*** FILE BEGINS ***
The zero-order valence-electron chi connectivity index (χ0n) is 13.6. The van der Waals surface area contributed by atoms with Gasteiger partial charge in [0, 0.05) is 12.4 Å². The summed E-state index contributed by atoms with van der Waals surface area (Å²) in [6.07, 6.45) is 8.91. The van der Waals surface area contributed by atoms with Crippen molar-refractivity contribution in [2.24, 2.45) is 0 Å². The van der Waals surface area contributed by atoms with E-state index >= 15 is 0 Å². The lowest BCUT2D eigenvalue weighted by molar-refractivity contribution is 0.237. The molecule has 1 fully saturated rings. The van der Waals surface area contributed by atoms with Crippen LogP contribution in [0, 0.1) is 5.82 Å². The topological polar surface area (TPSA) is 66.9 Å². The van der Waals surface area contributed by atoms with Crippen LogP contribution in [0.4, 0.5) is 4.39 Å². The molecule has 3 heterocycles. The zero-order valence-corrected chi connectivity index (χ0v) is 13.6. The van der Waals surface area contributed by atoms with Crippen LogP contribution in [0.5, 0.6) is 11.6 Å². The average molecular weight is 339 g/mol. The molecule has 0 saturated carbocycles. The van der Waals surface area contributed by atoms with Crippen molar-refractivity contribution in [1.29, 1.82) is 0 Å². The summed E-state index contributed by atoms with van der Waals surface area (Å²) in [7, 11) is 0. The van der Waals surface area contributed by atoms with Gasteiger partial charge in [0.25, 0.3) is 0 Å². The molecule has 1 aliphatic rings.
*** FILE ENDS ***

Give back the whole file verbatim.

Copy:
The zero-order valence-electron chi connectivity index (χ0n) is 13.6. The van der Waals surface area contributed by atoms with Gasteiger partial charge in [0, 0.05) is 12.4 Å². The summed E-state index contributed by atoms with van der Waals surface area (Å²) in [6.07, 6.45) is 8.91. The van der Waals surface area contributed by atoms with Crippen molar-refractivity contribution in [2.24, 2.45) is 0 Å². The van der Waals surface area contributed by atoms with E-state index >= 15 is 0 Å². The lowest BCUT2D eigenvalue weighted by molar-refractivity contribution is 0.237. The molecule has 1 fully saturated rings. The van der Waals surface area contributed by atoms with Crippen LogP contribution in [0, 0.1) is 5.82 Å². The topological polar surface area (TPSA) is 66.9 Å². The van der Waals surface area contributed by atoms with Crippen LogP contribution in [0.4, 0.5) is 4.39 Å². The molecule has 3 heterocycles. The zero-order valence-corrected chi connectivity index (χ0v) is 13.6. The van der Waals surface area contributed by atoms with Crippen LogP contribution in [0.5, 0.6) is 11.6 Å². The average molecular weight is 339 g/mol. The molecule has 0 saturated carbocycles. The van der Waals surface area contributed by atoms with Crippen molar-refractivity contribution in [1.29, 1.82) is 0 Å². The summed E-state index contributed by atoms with van der Waals surface area (Å²) in [7, 11) is 0. The van der Waals surface area contributed by atoms with Gasteiger partial charge in [0.25, 0.3) is 0 Å². The molecule has 1 aliphatic rings.